As with Living on Stolen Land, I don’t want to be the white woman talking about and appropriating an Indigenous woman’s words. So if you’ve been thinking about reading this book, do it! This review is intended to prod people into doing so, and in no way is a substitute for Moreton-Robinson’s own words.
I saw Aileen Moreton-Robinson at the Broadside feminist festival last year and she was intriguing. On the panel I saw, about women of colour and how they approach feminism, she was the oldest by perhaps a decade or more, and she seemed to get quite impatient by what some of the panellists were saying – and how they were saying it; she told them (in a poor paraphrase) that feminism is a white woman’s thing and they, not being white, needed to think differently – and maybe white feminism wasn’t actually what they needed. That’s a very poor paraphrase, actually, but I think it gets some of the sense of what she said – and for me, as a white feminist in the audience, it was eye-opening and kind of stunning. I am in a weird halfway place I think between second and third wave feminism; I don’t think I think that all women are sisters and experience oppression in the same way, but I’ve definitely had to work on fully manifesting intersectionality in the way that I think and act. The panellists too were intrigued by how Moreton-Robinson spoke; at one point someone (only half-jokingly) suggested the panel should be the rest of them asking Moreton-Robinson questions.
The other thing that really stuck in my mind was the fact that this book was published in 2000, and Moreton-Robinson had never before been asked to speak at a conference in Australia about it. Never. Nineteen years of a book that was the first Indigenous Australian interrogation of feminism… and conferences have ignored it, and her. That’s a disgrace. There is, at least, a 20th anniversary edition out this year, and Moreton-Robinson seems to have been on some programmes (ABC Radio, The Drum), so that’s a bit of an improvement?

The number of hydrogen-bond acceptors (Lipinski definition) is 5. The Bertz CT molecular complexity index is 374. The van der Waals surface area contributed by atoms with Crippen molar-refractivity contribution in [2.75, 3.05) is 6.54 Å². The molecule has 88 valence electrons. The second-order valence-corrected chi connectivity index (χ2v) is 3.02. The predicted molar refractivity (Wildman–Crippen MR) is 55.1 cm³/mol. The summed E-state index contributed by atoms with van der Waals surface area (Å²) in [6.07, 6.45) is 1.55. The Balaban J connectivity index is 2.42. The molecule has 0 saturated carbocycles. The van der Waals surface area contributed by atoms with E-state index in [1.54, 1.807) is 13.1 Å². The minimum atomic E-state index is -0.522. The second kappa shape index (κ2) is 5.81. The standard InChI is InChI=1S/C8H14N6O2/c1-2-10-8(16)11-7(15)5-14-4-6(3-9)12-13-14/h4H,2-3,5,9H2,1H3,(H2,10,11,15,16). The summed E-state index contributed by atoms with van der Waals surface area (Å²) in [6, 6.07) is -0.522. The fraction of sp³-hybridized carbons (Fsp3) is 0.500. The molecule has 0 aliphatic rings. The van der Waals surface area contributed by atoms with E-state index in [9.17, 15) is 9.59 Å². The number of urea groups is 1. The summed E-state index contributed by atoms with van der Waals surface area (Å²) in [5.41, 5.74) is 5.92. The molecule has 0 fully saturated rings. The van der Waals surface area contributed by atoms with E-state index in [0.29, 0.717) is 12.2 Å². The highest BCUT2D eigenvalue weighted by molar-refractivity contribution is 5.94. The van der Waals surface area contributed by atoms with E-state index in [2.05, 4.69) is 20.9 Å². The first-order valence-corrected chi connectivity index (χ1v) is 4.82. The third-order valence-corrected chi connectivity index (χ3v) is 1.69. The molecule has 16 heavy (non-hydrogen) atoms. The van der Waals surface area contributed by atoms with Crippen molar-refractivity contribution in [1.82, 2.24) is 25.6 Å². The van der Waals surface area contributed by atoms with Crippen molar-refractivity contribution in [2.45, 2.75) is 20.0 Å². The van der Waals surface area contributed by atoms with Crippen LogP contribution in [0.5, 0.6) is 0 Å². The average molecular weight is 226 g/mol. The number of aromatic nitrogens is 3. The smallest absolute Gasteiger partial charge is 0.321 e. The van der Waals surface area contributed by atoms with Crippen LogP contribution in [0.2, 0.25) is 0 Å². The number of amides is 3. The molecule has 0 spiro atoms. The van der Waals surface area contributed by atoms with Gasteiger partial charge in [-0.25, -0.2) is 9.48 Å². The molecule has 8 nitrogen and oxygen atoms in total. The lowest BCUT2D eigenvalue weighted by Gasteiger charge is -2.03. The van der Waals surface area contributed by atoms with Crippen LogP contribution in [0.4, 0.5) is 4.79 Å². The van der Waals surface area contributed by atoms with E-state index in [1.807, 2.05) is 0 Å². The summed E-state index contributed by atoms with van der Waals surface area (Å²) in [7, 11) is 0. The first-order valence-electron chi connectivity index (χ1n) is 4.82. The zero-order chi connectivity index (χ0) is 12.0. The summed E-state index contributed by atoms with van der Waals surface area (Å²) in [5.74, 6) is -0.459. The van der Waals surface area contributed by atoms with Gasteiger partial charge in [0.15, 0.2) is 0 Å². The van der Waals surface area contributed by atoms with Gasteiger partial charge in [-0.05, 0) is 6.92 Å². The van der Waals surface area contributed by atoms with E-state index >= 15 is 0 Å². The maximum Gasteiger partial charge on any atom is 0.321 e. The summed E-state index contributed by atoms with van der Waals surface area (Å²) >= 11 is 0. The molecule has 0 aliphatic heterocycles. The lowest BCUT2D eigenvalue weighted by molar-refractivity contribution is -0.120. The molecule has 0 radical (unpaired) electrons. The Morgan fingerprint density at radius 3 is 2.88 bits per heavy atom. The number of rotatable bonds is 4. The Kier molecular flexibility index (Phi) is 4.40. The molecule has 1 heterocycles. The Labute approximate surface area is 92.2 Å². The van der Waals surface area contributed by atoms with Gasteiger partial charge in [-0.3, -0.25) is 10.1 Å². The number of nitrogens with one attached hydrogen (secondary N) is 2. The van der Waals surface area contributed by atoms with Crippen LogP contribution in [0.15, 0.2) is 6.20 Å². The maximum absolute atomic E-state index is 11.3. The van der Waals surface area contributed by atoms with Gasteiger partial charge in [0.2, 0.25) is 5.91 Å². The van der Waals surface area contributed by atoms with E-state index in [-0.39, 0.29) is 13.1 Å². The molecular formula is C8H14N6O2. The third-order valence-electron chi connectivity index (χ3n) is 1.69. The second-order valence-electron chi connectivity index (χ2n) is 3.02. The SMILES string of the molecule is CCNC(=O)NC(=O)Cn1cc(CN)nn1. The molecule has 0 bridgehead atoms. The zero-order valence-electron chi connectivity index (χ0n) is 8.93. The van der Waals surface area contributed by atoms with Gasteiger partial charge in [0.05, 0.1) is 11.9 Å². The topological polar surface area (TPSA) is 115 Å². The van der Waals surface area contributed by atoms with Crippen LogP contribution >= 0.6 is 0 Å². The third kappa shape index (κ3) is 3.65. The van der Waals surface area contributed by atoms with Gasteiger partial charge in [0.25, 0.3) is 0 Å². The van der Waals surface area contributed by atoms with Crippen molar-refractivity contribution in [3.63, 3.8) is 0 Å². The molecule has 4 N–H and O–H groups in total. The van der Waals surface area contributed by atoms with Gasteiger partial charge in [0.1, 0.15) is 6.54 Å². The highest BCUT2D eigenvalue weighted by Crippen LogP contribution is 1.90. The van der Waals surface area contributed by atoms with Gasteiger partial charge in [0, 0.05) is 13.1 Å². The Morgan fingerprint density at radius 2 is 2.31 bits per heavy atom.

So, the book. It took me quite a long time to read, partly because this year I have been struggling to read new stuff – which I think is the case for many people – and partly because it’s been a while since I read any theory; it’s not every chapter, but several deal with anthropological theory and feminist theory so I knew I needed to read it slowly to actually absorb what was being said. Rushing through would have been a disservice to the book, and I wouldn’t have really appreciated everything being discussed.
Throughout the book Moreton-Robinson talks about “the subject position middle-class white woman” which I found challenging, in some ways – because as she points out, women like that/women like me are indeed accustomed to being the default. And even when I am aware that I am those things, constantly having it pointed out (like Indigenous women, like African-American women, like… etc usually experience) is a novel experience. And an important one. And is one of the core points of the entire book: feminism – especially as it was in the late 1990s, in some corners I think it may have changed a bit in the last two decades – has been developed by white women with themselves at the centre, and while we’re busy interrogating various positions of power etc we forget to think about how, even in our gender oppression we massively benefit from (and help to support) racial oppression.
Moreton-Robinson begins my talking about how Indigenous women have presented themselves in their life-writings, pointing out the differences in those experiences compared to middle-class white women. She then tackles a massive job in looking at how various feminists have theorised ‘difference’ and ‘race’ over time and in different places – mostly white feminists, since they have been the most significant for Australian ways of thinking. And along with a whole bunch of interesting things here the main take-away for me is that white feminists haven’t considered that they are white; that they (we) have race/colour/ethnic position. And then the third chapter was perhaps the most gut-punch, from a historical point of view: she gives an overview of how white feminist anthropologists have talked about “Indigenous women” and all the ways that has been part of the colonising process, which chapter 4 also continues to interrogate.